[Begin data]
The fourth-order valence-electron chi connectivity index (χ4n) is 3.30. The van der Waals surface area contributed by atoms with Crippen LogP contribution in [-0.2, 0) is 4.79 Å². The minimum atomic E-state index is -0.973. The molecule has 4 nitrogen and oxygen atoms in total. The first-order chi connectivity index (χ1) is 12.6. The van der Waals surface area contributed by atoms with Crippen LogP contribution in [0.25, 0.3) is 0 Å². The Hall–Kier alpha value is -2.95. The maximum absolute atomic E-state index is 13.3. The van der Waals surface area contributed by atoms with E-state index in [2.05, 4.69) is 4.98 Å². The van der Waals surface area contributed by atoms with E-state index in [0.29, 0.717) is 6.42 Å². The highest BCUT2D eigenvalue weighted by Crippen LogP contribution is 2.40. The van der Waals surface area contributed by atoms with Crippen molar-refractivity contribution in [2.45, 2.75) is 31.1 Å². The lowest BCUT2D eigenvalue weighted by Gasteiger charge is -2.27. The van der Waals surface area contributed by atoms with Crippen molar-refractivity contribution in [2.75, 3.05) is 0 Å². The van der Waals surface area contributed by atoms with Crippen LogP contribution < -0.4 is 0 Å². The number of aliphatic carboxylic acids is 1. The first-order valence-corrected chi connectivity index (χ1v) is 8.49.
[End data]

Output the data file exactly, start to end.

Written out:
The fourth-order valence-electron chi connectivity index (χ4n) is 3.30. The van der Waals surface area contributed by atoms with Crippen LogP contribution in [-0.2, 0) is 4.79 Å². The minimum atomic E-state index is -0.973. The molecule has 4 nitrogen and oxygen atoms in total. The first-order chi connectivity index (χ1) is 12.6. The van der Waals surface area contributed by atoms with Crippen LogP contribution in [0.25, 0.3) is 0 Å². The Hall–Kier alpha value is -2.95. The maximum absolute atomic E-state index is 13.3. The van der Waals surface area contributed by atoms with E-state index in [2.05, 4.69) is 4.98 Å². The van der Waals surface area contributed by atoms with E-state index in [0.29, 0.717) is 6.42 Å². The highest BCUT2D eigenvalue weighted by Crippen LogP contribution is 2.40. The van der Waals surface area contributed by atoms with Crippen molar-refractivity contribution in [2.45, 2.75) is 31.1 Å². The lowest BCUT2D eigenvalue weighted by Gasteiger charge is -2.27. The van der Waals surface area contributed by atoms with Crippen molar-refractivity contribution in [2.75, 3.05) is 0 Å². The van der Waals surface area contributed by atoms with Crippen LogP contribution < -0.4 is 0 Å². The number of aliphatic carboxylic acids is 1. The first-order valence-corrected chi connectivity index (χ1v) is 8.49.